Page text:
How to make a facilities management strategy right for your business

Strategy is important in everything from board games to business planning. In the latter, strategy is often the key to success—a concentrated effort toward a measurable goal. If your goal is to leverage facilities into business success, strategic facility management is paramount. It’s a combination of facility management and facility planning, stitched together with a set of clear-cut outcomes in mind. 

Strategic facility management is all about focusing on the long-term. Applying strategy to facility management gives purpose to the workplace, making it a focal part of broader company initiatives. But, like all strategies, one involving facilities management needs clear motive. 

The best thing an FM can do to keep pace is pay close attention to the needs of facilities and the people using them. The demands of people and the way they work perpetuate trends within facilities management. It’s the duty of a facility manager to see that they’re adopted, optimized, and measured. 

What is Facility Management? 

Facility management is a broad term to describe the responsibilities focusing on building operations, workplace management, space planning, maintenance, security, asset management, and several other areas of real estate or real property.  

Using tools and technology like software solutions, facilities managers are tasked with keeping the environment around staff and the building itself running smoothly. Keeping an eye on maintenance schedules, carbon emissions, occupancy rates and data allow facilities managers to weigh in on decisions with insightful data on how a workplace is functioning.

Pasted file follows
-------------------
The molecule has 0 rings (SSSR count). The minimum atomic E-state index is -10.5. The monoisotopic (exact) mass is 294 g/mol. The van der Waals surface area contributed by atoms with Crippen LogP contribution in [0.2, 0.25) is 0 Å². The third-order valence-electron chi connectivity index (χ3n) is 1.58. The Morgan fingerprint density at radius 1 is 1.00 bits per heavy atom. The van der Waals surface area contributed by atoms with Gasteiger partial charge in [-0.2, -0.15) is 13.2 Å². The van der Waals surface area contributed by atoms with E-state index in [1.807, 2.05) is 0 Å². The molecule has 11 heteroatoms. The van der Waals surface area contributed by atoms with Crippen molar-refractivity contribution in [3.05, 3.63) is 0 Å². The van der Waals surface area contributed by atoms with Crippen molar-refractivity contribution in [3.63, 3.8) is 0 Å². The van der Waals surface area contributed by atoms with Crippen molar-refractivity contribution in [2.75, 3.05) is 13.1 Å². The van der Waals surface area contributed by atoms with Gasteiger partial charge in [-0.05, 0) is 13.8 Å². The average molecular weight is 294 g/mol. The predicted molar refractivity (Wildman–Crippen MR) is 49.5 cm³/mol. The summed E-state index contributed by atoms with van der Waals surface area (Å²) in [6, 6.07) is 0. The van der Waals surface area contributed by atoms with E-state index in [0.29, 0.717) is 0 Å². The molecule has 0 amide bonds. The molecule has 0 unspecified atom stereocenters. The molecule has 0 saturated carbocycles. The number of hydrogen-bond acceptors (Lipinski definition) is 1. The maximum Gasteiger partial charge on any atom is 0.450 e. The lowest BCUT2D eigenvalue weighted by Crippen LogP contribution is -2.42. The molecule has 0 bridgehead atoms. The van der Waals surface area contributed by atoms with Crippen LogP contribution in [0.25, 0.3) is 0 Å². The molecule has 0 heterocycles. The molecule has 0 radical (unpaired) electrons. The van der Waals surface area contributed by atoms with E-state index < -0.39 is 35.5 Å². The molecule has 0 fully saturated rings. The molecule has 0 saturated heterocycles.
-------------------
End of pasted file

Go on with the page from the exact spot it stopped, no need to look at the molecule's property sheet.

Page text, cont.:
Supporting the Company Goals & Values 

Ideally, facilities management strategies are set up in such a way that they support the internal and business goals of the organization while aligning with stakeholder sentiments. Internal goals may focus on employee experience, lowering carbon emissions or optimizing the design of an office space/floor.  

Facilities management is often the unsung heroes of a company, supporting employees and the operations through their work with the building and collecting data on the one of several aspects they are responsible for.  

If your company values creating a workspace that is conducive to productivity and supporting the people within it, then facilities management efforts should reflect that and be aimed at giving their people the best environment possible. 

Key Considerations when Building a FM Strategy 

Now for the checklist you’ve been waiting for. 

1. Focus not only on cost savings but value creation 

Businesses traditionally operate from a standpoint of ROI and wanting to lower costs from any means necessary. Facilities management can do that, and often this is a product of good facilities management, but it should not be the only foundational reason for why you are doing what you’re doing. 

Creating value through your work can take many shapes and forms, whether it be changing the way a space is used, how maintenance is done so it costs less, or elevating how your organization uses and sees technology by introducing innovative processes or tools. 

Value creation uplifts the entire organization, not just accounting and facilities. Your strategies should have a goal to always improve some aspect of the workplace, leaving it better than it was prior. 

2. Implement a sustainable facility design plan.  

Sustainability might be starting to sound like a bit of a buzzword by now, but it’s far from it. The impact and the importance sustainability has on organizational success is prevalent across every industry. Many tips for improving facilities management plans revolve around creating sustainable business practices.  

Committing to initiatives like proactive maintenance, energy use, building operations and technology, are all physical asset focused things that can help the longevity of systems in the workplace.